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Mars Lander's Robot Arm Fully Unpacked

Scientists with the Phoenix Mars mission have completed releasing the spacecraft's robotic arm from its travel restraints.

Now, on day four on Mars, they're getting ready for the crucial instrument to start moving around in preparation for its digging experiments in arctic soil and ice.

Matt Robinson of NASA'S Jet Propulsion Laboratory is in charge of software for the robotic arm. He said Thursday the mission team will only partially extend the arm at first to allow its camera to peek beneath the Phoenix Mars Lander's platform.

Scientists want to ensure it is fully stable on the ground and not resting on a rock that could tilt the lander once the arm is fully extended.

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The Phoenix lander, which arrived on Mars on Sunday, is in excellent shape, said project manager Barry Goldstein Wednesday. He said the communications glitch was only a blip in the robot's three-month exploration of the planet's northern arctic region.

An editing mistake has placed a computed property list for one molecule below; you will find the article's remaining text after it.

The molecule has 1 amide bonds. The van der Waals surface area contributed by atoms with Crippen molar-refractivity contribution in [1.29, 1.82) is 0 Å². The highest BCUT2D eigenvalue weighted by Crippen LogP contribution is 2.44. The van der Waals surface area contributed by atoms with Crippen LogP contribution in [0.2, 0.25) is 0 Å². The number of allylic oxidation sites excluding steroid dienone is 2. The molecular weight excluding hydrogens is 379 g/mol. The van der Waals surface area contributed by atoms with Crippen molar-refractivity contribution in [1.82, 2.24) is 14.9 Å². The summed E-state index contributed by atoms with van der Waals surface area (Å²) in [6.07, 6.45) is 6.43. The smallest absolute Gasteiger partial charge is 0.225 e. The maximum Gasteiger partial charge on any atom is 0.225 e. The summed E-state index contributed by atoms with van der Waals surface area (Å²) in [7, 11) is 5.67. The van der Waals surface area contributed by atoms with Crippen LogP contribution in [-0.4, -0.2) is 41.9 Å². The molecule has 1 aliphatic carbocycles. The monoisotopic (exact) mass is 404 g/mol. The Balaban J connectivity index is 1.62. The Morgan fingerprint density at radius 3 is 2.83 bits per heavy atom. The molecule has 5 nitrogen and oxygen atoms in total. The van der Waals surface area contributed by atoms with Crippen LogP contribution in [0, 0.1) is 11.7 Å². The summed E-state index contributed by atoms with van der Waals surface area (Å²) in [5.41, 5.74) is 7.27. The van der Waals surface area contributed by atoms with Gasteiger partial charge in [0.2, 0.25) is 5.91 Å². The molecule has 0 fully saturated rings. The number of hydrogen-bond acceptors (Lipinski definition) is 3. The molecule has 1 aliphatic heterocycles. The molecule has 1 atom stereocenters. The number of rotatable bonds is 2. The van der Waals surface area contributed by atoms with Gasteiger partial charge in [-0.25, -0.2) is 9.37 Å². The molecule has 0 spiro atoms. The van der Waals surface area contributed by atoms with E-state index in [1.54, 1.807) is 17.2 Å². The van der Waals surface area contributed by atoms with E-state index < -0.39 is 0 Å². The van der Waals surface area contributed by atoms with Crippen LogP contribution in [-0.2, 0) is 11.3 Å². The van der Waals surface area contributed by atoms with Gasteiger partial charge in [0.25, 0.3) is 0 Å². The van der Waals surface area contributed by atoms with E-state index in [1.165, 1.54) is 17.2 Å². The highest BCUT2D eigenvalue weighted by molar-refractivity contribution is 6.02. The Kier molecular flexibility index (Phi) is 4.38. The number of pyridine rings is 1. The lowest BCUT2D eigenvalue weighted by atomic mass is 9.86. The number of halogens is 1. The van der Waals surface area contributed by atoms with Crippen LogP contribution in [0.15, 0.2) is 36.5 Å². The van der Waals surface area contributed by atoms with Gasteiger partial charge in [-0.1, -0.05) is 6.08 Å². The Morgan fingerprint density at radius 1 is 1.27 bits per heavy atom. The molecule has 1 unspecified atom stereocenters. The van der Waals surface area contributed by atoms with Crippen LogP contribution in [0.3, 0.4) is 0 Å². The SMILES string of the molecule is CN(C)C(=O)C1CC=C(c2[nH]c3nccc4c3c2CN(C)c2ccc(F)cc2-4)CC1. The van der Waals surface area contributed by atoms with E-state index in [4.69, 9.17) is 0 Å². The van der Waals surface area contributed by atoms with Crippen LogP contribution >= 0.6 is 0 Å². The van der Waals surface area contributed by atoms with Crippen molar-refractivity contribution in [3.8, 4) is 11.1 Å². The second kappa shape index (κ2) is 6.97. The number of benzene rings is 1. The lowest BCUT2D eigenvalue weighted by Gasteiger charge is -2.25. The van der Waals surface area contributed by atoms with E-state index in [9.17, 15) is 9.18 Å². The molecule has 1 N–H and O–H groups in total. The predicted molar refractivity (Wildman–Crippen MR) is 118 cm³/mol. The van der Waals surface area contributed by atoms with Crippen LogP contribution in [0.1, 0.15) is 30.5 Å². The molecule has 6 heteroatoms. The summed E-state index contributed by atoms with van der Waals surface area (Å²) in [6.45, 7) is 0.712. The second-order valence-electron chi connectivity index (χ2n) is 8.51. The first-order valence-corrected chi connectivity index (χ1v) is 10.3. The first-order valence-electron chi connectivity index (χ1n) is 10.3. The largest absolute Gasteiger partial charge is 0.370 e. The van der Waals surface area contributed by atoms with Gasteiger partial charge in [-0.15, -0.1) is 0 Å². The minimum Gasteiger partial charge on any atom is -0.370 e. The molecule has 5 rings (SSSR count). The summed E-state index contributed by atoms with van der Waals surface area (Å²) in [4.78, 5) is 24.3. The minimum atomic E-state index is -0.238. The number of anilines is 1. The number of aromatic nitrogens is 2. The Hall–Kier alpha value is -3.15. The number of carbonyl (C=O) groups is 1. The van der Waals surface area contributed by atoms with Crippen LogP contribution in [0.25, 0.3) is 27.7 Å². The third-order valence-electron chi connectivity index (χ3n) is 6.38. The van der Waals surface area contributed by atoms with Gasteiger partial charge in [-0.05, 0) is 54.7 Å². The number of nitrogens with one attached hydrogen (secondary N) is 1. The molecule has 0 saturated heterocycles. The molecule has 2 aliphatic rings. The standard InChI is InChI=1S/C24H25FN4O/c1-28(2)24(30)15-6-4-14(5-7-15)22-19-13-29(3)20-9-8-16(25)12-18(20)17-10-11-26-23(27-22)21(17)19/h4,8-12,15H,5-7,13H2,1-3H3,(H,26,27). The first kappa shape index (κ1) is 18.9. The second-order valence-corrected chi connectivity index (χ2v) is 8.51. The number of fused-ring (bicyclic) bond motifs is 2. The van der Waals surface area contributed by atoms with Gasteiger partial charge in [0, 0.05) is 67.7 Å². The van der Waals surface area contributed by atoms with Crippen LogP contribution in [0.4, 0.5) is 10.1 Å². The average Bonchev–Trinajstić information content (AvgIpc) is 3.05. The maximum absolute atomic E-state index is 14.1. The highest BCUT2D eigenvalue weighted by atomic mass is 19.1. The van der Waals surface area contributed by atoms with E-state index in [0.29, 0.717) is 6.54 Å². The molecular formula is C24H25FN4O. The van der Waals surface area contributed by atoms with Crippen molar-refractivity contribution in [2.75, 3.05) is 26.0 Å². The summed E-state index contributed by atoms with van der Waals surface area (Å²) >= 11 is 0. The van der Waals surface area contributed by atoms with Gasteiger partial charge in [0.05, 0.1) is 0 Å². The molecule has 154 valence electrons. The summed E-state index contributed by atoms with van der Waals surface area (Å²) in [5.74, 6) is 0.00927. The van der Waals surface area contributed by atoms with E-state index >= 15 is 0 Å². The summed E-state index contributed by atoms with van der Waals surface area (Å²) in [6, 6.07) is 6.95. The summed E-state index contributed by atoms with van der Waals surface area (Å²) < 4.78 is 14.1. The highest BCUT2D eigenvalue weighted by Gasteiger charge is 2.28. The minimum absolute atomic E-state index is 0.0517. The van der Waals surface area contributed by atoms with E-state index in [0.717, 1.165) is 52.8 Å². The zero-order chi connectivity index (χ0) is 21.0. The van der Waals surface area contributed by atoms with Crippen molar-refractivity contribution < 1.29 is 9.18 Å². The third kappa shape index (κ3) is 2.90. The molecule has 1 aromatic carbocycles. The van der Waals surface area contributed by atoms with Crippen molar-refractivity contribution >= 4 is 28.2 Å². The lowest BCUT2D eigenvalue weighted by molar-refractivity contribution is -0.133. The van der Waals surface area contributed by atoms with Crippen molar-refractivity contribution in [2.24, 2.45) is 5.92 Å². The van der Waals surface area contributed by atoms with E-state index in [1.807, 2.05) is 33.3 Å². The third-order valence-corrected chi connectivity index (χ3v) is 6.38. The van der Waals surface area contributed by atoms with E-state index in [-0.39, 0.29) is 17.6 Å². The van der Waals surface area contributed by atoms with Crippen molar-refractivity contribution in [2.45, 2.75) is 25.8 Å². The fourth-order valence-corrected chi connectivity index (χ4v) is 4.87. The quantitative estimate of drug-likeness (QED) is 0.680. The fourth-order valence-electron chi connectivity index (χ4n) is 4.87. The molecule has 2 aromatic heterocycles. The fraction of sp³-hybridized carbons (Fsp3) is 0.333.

The outage occurred Tuesday in one of two NASA satellites circling Mars when a radio shut off before it could relay commands to the lander to get the 8-foot arm moving, Goldstein said.

The robotic arm was folded on the lander's science deck to protect it from the vibrations of the launch and landing.

Before Phoenix could flex its arm, it had to rotate its wrist to release the latches on its forearm and elbow and "move it out in a staircase fashion" to remove its protective sleeve, said robotic arm manager Bob Bonitz of NASA's Jet Propulsion Laboratory.

Phoenix's arm will eventually dig into the soil surrounding it, seeking ice believed to be within inches to a foot below the surface. It's part of the effort to study whether the site could have supported primitive life.

The robotic arm has four joints in all — two at the shoulder to allow it to move side to side as well as up and down, an elbow and a wrist, which allows it to move its crucial scoop and digging device.

Phoenix has delighted scientists with the first-ever peek of the planet's northern arctic region since its landing Sunday onto relatively flat terrain containing few rocks. Twin rovers have been operating near the Martian equator since 2004.

Texas A&M University's Mark Lemmon, who is in charge of the lander's camera, said scientists are still investigating geometric patterns in the surface likely caused by the expansion and contraction of underground ice.

Some areas immediately surrounding the lander would be designated a no-digging "natural preserve," Lemmon said.

A few features on nearby terrain have been given such nicknames as Humpty Dumpty and Sleepy Hollow, he said.

The $420 million mission is led by University of Arizona, Tucson, and managed by JPL.